First Drug Proves Able to Improve Survival from COVID-19

First Drug Proves Able to Improve Survival from COVID-19

First Drug Proves Able to Improve Survival from COVID-19

For countries battling high mortality rate due to the coronavirus pandemic, steroid Dexamethasone can be a boon, as researchers in England have claimed that it can reduce COVID-19 deaths by one-third in severely ill hospitalised patients.

Oxford University scientists determined low-priced steroid, dexamethasone, to be the first drug proven to reduce mortality in severe COVID-19 patients, after a 6,000-patient trial. Another set of 4,321 patients were given usual care without the dexamethasone.

"This is a result that shows that if patients who have COVID-19 and are on ventilators or are on oxygen are given dexamethasone, it will save lives, and it will do so at a remarkably low cost", he said.

The results suggest one death would be prevented by treatment with dexamethasone in every eight ventilated COVID-19 patients, Landray said.

One death would be prevented in every 25 Covid-19 patients on oxygen that received the drug, he calculated.

Many guidelines have so far not recommended using dexamethasone for COVID-19, while they wait for good quality-evidence on what the safest approach might be.

"On the dexamethasone findings, this is very encouraging because the signal on reduced mortality applies to numerous patients admitted to hospitals and the drug is comparatively low priced and available worldwide".

There was no benefit in patients who didn't require any oxygen.

The UK Department of Health said the drug had been approved to treat all hospitalized COVID-19 patients requiring oxygen, effective immediately.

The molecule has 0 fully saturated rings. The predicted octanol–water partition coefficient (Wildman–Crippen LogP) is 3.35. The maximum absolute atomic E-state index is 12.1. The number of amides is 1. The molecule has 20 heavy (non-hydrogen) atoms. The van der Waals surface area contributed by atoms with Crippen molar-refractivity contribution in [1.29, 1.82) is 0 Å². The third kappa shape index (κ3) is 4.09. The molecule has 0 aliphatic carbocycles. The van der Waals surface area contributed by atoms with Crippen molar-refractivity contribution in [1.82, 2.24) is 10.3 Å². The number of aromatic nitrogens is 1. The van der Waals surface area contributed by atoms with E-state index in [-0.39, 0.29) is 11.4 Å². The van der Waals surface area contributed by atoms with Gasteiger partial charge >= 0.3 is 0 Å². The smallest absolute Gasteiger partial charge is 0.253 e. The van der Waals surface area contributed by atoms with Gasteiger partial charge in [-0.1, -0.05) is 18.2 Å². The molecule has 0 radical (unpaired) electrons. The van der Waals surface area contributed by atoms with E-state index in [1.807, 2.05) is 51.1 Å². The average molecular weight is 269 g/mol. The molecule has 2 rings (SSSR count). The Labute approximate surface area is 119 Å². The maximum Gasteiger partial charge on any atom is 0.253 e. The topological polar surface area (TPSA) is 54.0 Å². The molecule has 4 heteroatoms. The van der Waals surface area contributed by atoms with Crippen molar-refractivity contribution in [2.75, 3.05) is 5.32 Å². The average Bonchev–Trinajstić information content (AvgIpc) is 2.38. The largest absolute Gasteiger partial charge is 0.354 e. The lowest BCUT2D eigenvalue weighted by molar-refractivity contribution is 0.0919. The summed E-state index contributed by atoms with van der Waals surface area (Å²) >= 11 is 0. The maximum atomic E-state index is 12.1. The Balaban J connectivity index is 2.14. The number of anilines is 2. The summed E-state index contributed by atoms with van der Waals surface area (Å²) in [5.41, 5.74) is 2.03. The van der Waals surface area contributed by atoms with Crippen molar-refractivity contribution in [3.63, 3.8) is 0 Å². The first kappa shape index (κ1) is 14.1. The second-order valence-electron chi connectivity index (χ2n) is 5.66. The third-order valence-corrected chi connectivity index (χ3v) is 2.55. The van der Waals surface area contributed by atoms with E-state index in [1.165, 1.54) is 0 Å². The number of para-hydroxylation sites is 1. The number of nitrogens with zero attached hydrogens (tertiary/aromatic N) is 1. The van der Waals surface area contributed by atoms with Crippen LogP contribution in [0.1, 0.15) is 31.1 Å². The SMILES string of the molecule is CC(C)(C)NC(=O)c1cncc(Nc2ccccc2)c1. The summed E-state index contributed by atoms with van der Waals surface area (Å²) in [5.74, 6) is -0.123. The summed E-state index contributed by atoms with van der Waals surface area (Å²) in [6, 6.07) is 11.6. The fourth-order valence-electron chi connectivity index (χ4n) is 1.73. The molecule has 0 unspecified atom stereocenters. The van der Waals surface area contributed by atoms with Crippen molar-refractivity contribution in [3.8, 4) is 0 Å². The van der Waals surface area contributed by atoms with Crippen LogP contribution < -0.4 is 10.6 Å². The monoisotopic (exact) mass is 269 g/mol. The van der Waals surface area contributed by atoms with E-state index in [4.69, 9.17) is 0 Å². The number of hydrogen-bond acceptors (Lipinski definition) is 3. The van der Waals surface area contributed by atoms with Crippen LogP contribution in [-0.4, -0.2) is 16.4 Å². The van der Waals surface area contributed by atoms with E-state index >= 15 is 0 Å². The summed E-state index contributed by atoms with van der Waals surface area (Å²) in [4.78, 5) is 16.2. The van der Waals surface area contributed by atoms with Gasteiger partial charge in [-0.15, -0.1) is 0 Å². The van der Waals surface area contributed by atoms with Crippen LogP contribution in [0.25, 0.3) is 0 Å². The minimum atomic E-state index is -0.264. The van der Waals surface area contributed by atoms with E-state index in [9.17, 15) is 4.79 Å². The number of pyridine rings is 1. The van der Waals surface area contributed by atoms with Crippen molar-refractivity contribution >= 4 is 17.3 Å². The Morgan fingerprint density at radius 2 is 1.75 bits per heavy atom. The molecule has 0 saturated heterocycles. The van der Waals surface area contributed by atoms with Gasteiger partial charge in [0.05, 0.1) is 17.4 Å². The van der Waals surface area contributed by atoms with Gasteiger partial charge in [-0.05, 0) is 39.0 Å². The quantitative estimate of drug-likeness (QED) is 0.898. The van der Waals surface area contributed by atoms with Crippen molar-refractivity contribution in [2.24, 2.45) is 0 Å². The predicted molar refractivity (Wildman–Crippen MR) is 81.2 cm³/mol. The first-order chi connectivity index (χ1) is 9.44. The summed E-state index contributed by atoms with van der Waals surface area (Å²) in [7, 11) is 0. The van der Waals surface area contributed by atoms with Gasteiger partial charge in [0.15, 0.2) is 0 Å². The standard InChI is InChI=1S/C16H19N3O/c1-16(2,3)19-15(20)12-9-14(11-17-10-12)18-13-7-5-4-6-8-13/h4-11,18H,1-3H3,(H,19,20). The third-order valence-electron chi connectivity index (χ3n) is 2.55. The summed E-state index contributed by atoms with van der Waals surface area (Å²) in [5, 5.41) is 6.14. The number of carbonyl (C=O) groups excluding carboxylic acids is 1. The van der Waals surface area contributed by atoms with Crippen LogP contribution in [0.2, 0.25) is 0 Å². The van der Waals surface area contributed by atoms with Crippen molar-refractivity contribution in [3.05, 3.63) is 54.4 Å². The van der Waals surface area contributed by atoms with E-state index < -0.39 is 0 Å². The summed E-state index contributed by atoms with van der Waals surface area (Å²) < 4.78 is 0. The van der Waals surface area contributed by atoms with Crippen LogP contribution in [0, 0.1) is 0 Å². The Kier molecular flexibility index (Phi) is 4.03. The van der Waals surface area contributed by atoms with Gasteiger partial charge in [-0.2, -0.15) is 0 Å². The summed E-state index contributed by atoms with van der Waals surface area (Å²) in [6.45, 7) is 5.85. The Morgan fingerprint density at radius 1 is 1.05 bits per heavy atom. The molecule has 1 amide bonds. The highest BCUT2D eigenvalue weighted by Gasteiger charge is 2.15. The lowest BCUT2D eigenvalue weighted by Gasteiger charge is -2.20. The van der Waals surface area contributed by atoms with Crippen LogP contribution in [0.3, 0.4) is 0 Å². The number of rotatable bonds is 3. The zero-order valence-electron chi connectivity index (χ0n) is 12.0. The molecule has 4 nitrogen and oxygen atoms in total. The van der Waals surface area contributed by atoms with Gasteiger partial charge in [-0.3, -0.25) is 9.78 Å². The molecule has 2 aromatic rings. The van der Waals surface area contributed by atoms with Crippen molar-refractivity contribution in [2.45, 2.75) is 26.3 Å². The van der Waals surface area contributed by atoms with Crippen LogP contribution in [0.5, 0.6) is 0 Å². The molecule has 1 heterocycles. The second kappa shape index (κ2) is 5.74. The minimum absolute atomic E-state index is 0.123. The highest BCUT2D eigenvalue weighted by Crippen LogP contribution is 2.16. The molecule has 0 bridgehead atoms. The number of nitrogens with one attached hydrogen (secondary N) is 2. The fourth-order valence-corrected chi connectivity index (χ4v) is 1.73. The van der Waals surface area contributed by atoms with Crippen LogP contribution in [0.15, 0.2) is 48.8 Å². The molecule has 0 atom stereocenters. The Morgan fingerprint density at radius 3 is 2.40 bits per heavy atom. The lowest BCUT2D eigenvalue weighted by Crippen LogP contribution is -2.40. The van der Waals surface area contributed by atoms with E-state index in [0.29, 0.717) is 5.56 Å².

"I assume the majority of people used dexamethasone, but it's not the only one that people could have used", he said. "This is an extremely welcome result", chief investigator Peter Horby, an emerging infectious diseases professor at the University of Oxford, said in a statement.

"Dexamethasone is cheap, on the shelf, and can be used immediately to save lives worldwide", he said.

Where it stands: Only one other drug has been shown so far to be helpful in treating coronavirus.

People were, however, advised not to abuse or use the drug without proper doctor's prescription.

Director-General Tedros Adhanom Ghebreyesus wears a protective fave mask after leaving a ceremony for the restarting of Geneva's landmark fountain, known as "Jet d'Eau" following the COVID-19 outbreak, caused by the novel coronavirus on June 11, 2020 in Geneva.

Professor Stephen Powis, NHS England medical director, said: "This is a huge breakthrough in our search for new ways to successfully treat patients with Covid, both in the United Kingdom and across the world. World Health Organization clinical guidance will be updated to reflect how and when the drug should be used in COVID-19", the agency added.

However, dexamethasone does not appear to help people with milder symptoms of coronavirus - those who don't need help with their breathing.

Studies that are testing other medicines may now need to incorporate the use of the drug, which could complicate analyzing the results. The other drugs being studied are the HIV treatment cocktail lopinavir-ritonavir, the common antibiotic azithromycin, the anti-inflammatory tocilizumab, and Trump's favorite malaria drug, hydroxychloroquine.

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